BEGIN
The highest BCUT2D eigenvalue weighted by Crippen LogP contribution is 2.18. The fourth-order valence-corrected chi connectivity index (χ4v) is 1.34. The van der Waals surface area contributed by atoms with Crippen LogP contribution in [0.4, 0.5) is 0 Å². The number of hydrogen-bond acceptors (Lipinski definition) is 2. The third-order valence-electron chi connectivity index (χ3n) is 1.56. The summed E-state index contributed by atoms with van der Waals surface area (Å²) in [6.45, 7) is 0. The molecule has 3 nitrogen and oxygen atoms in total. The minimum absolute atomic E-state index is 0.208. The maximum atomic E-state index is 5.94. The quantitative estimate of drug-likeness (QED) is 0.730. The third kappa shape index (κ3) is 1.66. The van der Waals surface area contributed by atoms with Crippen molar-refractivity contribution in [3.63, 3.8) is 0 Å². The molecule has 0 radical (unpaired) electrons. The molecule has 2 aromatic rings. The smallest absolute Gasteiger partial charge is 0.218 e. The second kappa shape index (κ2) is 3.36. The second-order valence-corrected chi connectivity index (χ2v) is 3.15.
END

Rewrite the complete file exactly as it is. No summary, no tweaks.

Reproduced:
The highest BCUT2D eigenvalue weighted by Crippen LogP contribution is 2.18. The fourth-order valence-corrected chi connectivity index (χ4v) is 1.34. The van der Waals surface area contributed by atoms with Crippen LogP contribution in [0.4, 0.5) is 0 Å². The number of hydrogen-bond acceptors (Lipinski definition) is 2. The third-order valence-electron chi connectivity index (χ3n) is 1.56. The summed E-state index contributed by atoms with van der Waals surface area (Å²) in [6.45, 7) is 0. The molecule has 3 nitrogen and oxygen atoms in total. The minimum absolute atomic E-state index is 0.208. The maximum atomic E-state index is 5.94. The quantitative estimate of drug-likeness (QED) is 0.730. The third kappa shape index (κ3) is 1.66. The van der Waals surface area contributed by atoms with Crippen molar-refractivity contribution in [3.63, 3.8) is 0 Å². The molecule has 0 radical (unpaired) electrons. The molecule has 2 aromatic rings. The smallest absolute Gasteiger partial charge is 0.218 e. The second kappa shape index (κ2) is 3.36. The second-order valence-corrected chi connectivity index (χ2v) is 3.15.